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I have an asp.net + c# application that uses System.DateTime.now for logging working hours of employees. the application is online and recently I have users connecting to it from outside of my country.

I have a client that wants his employees working abroad to log their working hours according to their timezone.

All the dates and hours that are documented in the db are not in universal time so I don't want to try and change backwards everything to UTC (I also think that's not applicable).

I'm aware of ways to detect the user's timezone- js and geo-location. the thing is I don't trust the accuracy level of both. in conclusion I thought i'd let the admin define through an interface time-zones and the user will pick the one he wishes to use.

Is this a proper way? What is the best practice for this? 10q very much.

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Related question: stackoverflow.com/q/2532729/1583 –  Oded May 17 '11 at 8:36

2 Answers 2

I think your approach of having an admin define the timezones for a group of users makes a lot of sense. You will quite often find that people have the wrong timezone defined on their desktop PCs, adding another complication. If you set it explicitly, you are safe.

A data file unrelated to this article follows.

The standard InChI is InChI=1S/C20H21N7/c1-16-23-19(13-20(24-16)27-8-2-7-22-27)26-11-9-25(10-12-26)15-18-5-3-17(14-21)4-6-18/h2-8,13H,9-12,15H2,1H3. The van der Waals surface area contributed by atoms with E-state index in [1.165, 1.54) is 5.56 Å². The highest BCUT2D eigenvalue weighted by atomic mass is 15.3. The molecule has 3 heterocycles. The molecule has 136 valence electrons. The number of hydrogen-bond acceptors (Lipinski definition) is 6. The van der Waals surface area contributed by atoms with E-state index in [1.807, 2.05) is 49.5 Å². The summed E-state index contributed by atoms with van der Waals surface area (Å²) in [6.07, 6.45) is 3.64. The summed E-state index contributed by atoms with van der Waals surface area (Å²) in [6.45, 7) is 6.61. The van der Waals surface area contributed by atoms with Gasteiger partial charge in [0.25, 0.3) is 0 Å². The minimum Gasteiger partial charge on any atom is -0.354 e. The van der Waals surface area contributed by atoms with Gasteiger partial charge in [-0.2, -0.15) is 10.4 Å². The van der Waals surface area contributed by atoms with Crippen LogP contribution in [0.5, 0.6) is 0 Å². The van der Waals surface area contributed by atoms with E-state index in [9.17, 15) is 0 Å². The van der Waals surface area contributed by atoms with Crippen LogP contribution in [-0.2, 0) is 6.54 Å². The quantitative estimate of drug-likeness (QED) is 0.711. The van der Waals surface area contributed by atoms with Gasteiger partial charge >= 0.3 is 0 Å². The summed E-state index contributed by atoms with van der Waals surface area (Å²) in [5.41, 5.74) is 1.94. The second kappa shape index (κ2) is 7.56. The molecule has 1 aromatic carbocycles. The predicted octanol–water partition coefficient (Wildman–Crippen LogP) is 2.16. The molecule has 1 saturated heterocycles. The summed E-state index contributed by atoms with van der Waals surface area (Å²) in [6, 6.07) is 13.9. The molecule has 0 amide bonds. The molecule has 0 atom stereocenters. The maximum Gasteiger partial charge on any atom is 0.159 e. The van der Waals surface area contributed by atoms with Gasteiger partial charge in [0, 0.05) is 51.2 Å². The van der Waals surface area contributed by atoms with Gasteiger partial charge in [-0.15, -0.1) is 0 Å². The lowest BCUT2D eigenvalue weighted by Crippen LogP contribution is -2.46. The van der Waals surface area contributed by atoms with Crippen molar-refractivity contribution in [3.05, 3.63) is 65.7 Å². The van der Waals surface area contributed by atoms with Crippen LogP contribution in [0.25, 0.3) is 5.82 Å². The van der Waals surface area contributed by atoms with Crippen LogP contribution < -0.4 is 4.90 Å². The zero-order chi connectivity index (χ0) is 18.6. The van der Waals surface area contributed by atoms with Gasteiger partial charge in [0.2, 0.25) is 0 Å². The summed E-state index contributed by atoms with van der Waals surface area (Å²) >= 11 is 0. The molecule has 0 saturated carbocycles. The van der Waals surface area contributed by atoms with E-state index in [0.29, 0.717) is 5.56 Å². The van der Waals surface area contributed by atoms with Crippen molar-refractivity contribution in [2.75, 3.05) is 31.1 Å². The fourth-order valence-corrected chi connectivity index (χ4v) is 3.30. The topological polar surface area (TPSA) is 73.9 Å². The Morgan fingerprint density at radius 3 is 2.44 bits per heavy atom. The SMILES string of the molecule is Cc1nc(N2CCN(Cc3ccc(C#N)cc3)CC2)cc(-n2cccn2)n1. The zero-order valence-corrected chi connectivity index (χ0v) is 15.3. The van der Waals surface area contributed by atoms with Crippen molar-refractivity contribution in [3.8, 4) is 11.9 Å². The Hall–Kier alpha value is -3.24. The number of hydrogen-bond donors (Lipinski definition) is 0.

I would urge you to use UTC in your database. If you start mixing DateTimes which are from different timezones in the same database this is going to come back to bite you!

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Having the DateTimes stored in UTC is definitely a best practice in my book. It may be quite a bit of work to convert your existing data, but it's probably going to be worth it in the long term if you already have a few users in different time zones (today it's two, but soon it could be three, four....) It's also going to make it easier to avoid problems around things like daylight savings time conversions, especially if the groups are in regions where the start and end of daylight savings is different, which is the case between the US and UK (I have to deal with these DateTime issues in my system).

I would not rely on any automatic detection of a user's timezone when data is entered into your UI. The first thing I'd do is associate users in the database with a timezone property. It doesn't sound like your users are changing their timezones much, if ever.

It shouldn't be too difficult to associate locations with either users or groups of users if you're not already doing it. Just add the timezone information along with their location, and use that in your code when creating a DateTime object from the input from your. It means one more piece of data that someone will have to manage, but it's going to be less troublesome than trying to automatically detect the timezone through code.

It's going to be very easy to miss conversions now that you're adding a new time zone. I would recommend making sure all your DateTime logic is centralized (extension methods or a helper class, depending on your framework version). Keep all your conversions and string formatting in a single place and make sure all your code references it.

Good luck, and write lots of unit tests around your conversions.

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